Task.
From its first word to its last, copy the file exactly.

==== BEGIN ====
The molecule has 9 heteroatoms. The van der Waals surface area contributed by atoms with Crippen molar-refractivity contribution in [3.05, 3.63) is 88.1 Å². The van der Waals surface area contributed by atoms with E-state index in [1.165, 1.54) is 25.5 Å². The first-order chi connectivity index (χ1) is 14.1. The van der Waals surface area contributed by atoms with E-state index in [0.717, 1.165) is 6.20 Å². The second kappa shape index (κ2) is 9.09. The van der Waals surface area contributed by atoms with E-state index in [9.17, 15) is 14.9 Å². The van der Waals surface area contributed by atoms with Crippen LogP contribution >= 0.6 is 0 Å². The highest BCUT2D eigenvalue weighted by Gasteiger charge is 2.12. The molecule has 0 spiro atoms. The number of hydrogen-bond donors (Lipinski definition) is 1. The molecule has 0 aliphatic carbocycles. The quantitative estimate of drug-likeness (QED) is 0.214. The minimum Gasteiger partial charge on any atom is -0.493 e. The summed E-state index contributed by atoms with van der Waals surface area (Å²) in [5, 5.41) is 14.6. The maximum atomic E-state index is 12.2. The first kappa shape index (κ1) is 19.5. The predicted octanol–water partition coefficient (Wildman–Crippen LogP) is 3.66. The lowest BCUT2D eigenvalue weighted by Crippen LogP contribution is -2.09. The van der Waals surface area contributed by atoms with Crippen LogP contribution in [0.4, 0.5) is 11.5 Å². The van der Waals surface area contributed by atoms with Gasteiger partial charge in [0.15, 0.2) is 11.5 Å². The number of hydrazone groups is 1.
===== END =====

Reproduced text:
The molecule has 9 heteroatoms. The van der Waals surface area contributed by atoms with Crippen molar-refractivity contribution in [3.05, 3.63) is 88.1 Å². The van der Waals surface area contributed by atoms with E-state index in [1.165, 1.54) is 25.5 Å². The first-order chi connectivity index (χ1) is 14.1. The van der Waals surface area contributed by atoms with E-state index in [0.717, 1.165) is 6.20 Å². The second kappa shape index (κ2) is 9.09. The van der Waals surface area contributed by atoms with E-state index in [9.17, 15) is 14.9 Å². The van der Waals surface area contributed by atoms with Crippen LogP contribution >= 0.6 is 0 Å². The highest BCUT2D eigenvalue weighted by Gasteiger charge is 2.12. The molecule has 0 spiro atoms. The number of hydrogen-bond donors (Lipinski definition) is 1. The molecule has 0 aliphatic carbocycles. The quantitative estimate of drug-likeness (QED) is 0.214. The minimum Gasteiger partial charge on any atom is -0.493 e. The summed E-state index contributed by atoms with van der Waals surface area (Å²) in [5, 5.41) is 14.6. The maximum atomic E-state index is 12.2. The first kappa shape index (κ1) is 19.5. The predicted octanol–water partition coefficient (Wildman–Crippen LogP) is 3.66. The lowest BCUT2D eigenvalue weighted by Crippen LogP contribution is -2.09. The van der Waals surface area contributed by atoms with Crippen LogP contribution in [0.4, 0.5) is 11.5 Å². The van der Waals surface area contributed by atoms with Gasteiger partial charge in [0.15, 0.2) is 11.5 Å². The number of hydrazone groups is 1.